A solar flare erupted on the surface of the sun Friday night, and that energy is now heading toward Earth.
Now, don’t get too concerned about this- solar eruptions are fairly common. In fact, the results of solar flares can sometimes create those captivating colorful displays in the night sky known as the aurora (also known as the “northern lights”). More on that in a moment, but first…what is a solar flare?
Solar flares are “explosions” on the surface of the sun. That explosion violently releases a cloud of solar plasma, energetic particles, gas, and magnetic fields called coronal mass ejections (CME). NOAA’s Space Weather Prediction Center is constantly monitoring for solar flares, and caught the most recent one in eye-capturing images. (below). The “explosion” seen in the image below is the CME.
— NWS (@NWS) July 14, 2017
When coronal mass ejections are directed toward Earth, that energy will travel through space, and sometimes can interact with our atmosphere or nearby satellites. That flux of energetic particles can cause a variety of impacts to us here on Earth including disruptions with signal transmission from GPS satellites, power grids, and some forms of communication. As mentioned earlier, that influx of energetic particles interacting with Earth outer atmosphere (specifically the magnetosphere) can create beautiful aurora displays over the high latitudes of Earth, giving people spectacular dancing color displays in the night sky.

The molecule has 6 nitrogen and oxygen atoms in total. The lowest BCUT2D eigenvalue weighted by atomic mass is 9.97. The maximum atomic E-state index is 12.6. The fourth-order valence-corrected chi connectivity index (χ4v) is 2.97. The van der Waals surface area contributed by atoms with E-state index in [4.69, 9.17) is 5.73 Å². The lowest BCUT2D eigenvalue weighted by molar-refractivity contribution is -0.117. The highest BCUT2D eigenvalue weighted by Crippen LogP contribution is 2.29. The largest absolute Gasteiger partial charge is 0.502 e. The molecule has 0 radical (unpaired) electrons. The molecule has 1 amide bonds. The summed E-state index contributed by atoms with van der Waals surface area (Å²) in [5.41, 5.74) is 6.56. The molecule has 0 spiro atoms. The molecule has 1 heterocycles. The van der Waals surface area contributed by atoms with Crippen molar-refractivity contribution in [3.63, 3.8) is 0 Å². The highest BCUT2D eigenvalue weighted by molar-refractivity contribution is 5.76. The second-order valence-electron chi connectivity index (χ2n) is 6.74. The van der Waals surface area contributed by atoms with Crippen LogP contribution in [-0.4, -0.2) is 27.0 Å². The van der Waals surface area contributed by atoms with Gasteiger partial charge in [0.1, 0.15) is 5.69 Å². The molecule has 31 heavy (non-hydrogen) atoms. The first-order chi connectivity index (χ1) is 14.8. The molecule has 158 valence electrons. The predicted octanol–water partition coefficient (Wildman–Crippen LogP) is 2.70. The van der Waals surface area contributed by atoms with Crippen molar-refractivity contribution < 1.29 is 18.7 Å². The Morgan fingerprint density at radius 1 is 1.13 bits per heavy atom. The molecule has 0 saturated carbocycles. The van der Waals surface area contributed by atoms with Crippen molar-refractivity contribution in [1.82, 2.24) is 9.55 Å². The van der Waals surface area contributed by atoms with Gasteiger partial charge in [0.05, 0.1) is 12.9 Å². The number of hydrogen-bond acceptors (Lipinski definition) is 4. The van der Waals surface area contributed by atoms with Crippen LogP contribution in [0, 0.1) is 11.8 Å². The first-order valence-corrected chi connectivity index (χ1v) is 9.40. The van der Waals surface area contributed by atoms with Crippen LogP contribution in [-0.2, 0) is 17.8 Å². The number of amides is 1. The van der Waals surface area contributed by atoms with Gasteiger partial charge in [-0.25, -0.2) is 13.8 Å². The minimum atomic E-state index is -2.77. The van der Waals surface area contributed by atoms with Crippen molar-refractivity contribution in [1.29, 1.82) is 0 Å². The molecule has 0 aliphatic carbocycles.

The energy from this most recent solar flare is expected to reach Earth by Sunday evening. That means if you live at a higher latitude, keep an eye to the night sky for possible aurora views. The Space Weather Prediction Center predicts that areas as far south as the lower great lakes, as well as most of the northern tier of the US. In the image below, NOAA expects the aurora to be most likely visible between the green and yellow line.
Keep watching WeatherNation, and we’ll let you know where skies will be clear so you can get outside to hopefully catch this amazing visual phenomenon.
If you’d like to learn more about solar storms and the impacts, head over to NOAA Space Weather Prediction Center site.
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